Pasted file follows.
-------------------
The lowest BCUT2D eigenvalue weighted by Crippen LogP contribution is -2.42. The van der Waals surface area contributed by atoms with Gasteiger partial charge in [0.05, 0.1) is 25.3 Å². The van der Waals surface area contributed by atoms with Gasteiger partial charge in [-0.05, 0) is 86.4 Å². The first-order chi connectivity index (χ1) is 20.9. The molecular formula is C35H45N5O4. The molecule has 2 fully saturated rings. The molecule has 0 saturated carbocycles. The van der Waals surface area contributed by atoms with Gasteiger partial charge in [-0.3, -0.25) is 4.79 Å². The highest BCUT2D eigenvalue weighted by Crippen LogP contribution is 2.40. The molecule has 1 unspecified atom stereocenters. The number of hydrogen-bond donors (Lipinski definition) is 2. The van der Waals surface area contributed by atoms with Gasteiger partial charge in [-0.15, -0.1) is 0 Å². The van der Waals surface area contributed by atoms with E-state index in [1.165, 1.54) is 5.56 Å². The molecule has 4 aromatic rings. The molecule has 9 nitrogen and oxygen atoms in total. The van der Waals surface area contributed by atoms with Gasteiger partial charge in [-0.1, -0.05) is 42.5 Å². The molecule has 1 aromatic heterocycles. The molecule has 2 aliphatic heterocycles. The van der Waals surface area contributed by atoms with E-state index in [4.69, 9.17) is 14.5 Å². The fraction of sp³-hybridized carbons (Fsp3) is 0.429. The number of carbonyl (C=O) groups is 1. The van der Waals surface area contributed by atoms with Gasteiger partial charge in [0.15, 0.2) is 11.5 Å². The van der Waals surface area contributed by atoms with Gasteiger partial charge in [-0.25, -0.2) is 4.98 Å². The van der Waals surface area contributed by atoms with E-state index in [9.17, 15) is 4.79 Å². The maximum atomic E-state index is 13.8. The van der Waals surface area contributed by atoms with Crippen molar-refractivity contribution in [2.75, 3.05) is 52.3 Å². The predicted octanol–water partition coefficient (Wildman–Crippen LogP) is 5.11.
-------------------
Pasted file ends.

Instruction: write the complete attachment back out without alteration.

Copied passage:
The lowest BCUT2D eigenvalue weighted by Crippen LogP contribution is -2.42. The van der Waals surface area contributed by atoms with Gasteiger partial charge in [0.05, 0.1) is 25.3 Å². The van der Waals surface area contributed by atoms with Gasteiger partial charge in [-0.05, 0) is 86.4 Å². The first-order chi connectivity index (χ1) is 20.9. The molecular formula is C35H45N5O4. The molecule has 2 fully saturated rings. The molecule has 0 saturated carbocycles. The van der Waals surface area contributed by atoms with Gasteiger partial charge in [-0.3, -0.25) is 4.79 Å². The highest BCUT2D eigenvalue weighted by Crippen LogP contribution is 2.40. The molecule has 1 unspecified atom stereocenters. The number of hydrogen-bond donors (Lipinski definition) is 2. The van der Waals surface area contributed by atoms with Gasteiger partial charge in [-0.15, -0.1) is 0 Å². The van der Waals surface area contributed by atoms with E-state index in [1.165, 1.54) is 5.56 Å². The molecule has 4 aromatic rings. The molecule has 9 nitrogen and oxygen atoms in total. The van der Waals surface area contributed by atoms with Gasteiger partial charge in [-0.1, -0.05) is 42.5 Å². The molecule has 1 aromatic heterocycles. The molecule has 2 aliphatic heterocycles. The van der Waals surface area contributed by atoms with E-state index in [4.69, 9.17) is 14.5 Å². The fraction of sp³-hybridized carbons (Fsp3) is 0.429. The number of carbonyl (C=O) groups is 1. The van der Waals surface area contributed by atoms with Gasteiger partial charge in [0.15, 0.2) is 11.5 Å². The van der Waals surface area contributed by atoms with Gasteiger partial charge in [-0.25, -0.2) is 4.98 Å². The van der Waals surface area contributed by atoms with E-state index in [9.17, 15) is 4.79 Å². The maximum atomic E-state index is 13.8. The van der Waals surface area contributed by atoms with Crippen molar-refractivity contribution in [2.75, 3.05) is 52.3 Å². The predicted octanol–water partition coefficient (Wildman–Crippen LogP) is 5.11.